Hung cement board with a 3/16" ish gap above tub rim to allow for movement. The acrylic tub (MTI) had a 1/16 factory bonded tub flange that is designed to go behind the wall board. I shimmed the studs above tile flange 1/16 to make up for tile flange thickness.

I carefully cleaned the tub deck with denatured alcohol. I then blue taped the tub deck leaving only the area directly under the wall board exposed. I then carefully pumped this gap full of plenty of hydroban sealant. I immediately tooled the sealant with a straight edge insuring the gap was well filled with no holes and flush. Immediately pull away the tape. You should now have a pefectly filled gap between wallboard and tub deck that allows for tub movement. Allow sealant to fully cure.
I then taped the tub deck again putting the edge of the tape right up the sealant bead. I then waterproofed the cement board with hydroban liquid membrane and used a brush to fully cut the hydroban in all the way to the tub deck. Hydroban is painted over the hydroban sealant. Immediately pull up the tape before the hydroban cures.
Repeat for 2nd coat.

When you tile leave a similar sized movement gap with tile and tub deck. Fill this gap with 100% silicone in your desired color. Do not grout this gap! Grout will transfer movement to your tile installation.


What you did there is a no no as per CX. Thinset will not stick to that tub and that fibertape is not doing anything. Further you need to have a movement joint there and the thinset does not provide that.
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Old 08-16-2019, 09:22 AM   #4
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Thanks all for the advice, this sounds like a plan. I'll have a go at removing the thinset and mesh tape and will use kerdi-band with kerdi-fix on the tub and unmodified thinset on the CBU. Schluter has a great video demonstrating this technique.

Everywhere I look people say you shouldn't mix systems because there's no reason to and you loose any warranty. But I'm not particularly interested in using kerdi in the whole surround and still want to use aquadefense. Can I just go over the kerdi-band transition down to the tub with aquadefense? I know neither company tests this scenario. I don't want to set myself up for failure, but I'm not seeing why this would be an issue unless one of the materials won't bond to the other.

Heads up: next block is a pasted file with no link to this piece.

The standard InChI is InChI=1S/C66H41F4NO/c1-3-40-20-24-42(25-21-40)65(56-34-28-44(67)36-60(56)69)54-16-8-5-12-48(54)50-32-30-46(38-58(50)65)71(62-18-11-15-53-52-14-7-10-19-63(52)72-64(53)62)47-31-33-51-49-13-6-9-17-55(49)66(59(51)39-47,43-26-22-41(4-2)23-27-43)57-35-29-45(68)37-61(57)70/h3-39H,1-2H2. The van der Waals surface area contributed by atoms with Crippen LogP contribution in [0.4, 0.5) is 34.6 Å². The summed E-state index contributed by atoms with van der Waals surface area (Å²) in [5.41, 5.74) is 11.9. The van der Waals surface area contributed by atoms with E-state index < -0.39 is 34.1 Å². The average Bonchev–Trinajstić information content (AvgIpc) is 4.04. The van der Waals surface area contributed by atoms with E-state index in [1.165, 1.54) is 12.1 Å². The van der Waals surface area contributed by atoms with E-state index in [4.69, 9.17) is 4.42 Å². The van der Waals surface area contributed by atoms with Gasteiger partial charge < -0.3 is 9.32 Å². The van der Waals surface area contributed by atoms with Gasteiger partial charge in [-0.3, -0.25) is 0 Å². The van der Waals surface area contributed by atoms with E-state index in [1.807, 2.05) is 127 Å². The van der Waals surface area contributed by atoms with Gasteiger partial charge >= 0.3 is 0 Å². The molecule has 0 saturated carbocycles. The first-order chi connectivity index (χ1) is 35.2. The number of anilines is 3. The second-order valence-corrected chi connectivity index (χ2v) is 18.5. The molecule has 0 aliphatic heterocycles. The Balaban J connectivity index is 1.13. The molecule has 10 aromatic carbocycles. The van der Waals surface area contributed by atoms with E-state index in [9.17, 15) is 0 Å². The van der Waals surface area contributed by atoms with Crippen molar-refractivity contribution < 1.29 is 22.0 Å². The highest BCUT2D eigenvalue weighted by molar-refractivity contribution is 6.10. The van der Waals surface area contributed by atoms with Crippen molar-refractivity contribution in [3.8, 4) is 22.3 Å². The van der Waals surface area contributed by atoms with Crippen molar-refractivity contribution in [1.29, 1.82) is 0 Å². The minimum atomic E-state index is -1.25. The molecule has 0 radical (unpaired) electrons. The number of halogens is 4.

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Old 08-16-2019, 09:42 AM   #5
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Should work fine, but I'd recommend you apply your HydroBan to the walls first, then apply your KerdiBand to the wall/tub flange junction.

We know the thinset mortar (I'd use a modified mortar) will bond the KerdiBand to the HydroBan, but I'd be less confident of the bond between HydroBan and the KerdiBand. Up to you.

My opinion; worth price charged.
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Old 08-19-2019, 02:58 PM   #6
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Got the thinset removed; took less than an hour to do. It chipped off the flange fairly easily, but was pretty tight between the flange and backer board.

Doing the liquid membrane first makes sense in my head but kind of feels backwards to me. I ended up making a mockup test this weekend. I took a piece of kerdi and coated it with aquadefense, leaving an area masked with blue tape to give me a corner to start peeling. I did 2 coats and left it for about 24 hours.

Peeling off the aquadefense was not easy. Once started, took moderate pressure to pull apart. The fleece completely separated from the orange kerdi leaving a smooth orange sheet behind. That would imply the bond between aquadefense and kerdi was higher than the bond between the two parts of kerdi. This test doesn't speak for the longevity of such a solution, but it does show the aquadefense can certainly grab onto the fleece fibers.

I like this solution because it gives me a complete, uninterrupted waterproofing membrane from top of the surround to the bottom of the flange like I originally wanted. I think this is sufficient, but still weighing my options.
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Old 08-19-2019, 03:17 PM   #7
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It's your shower, Evan. If you like it, use it.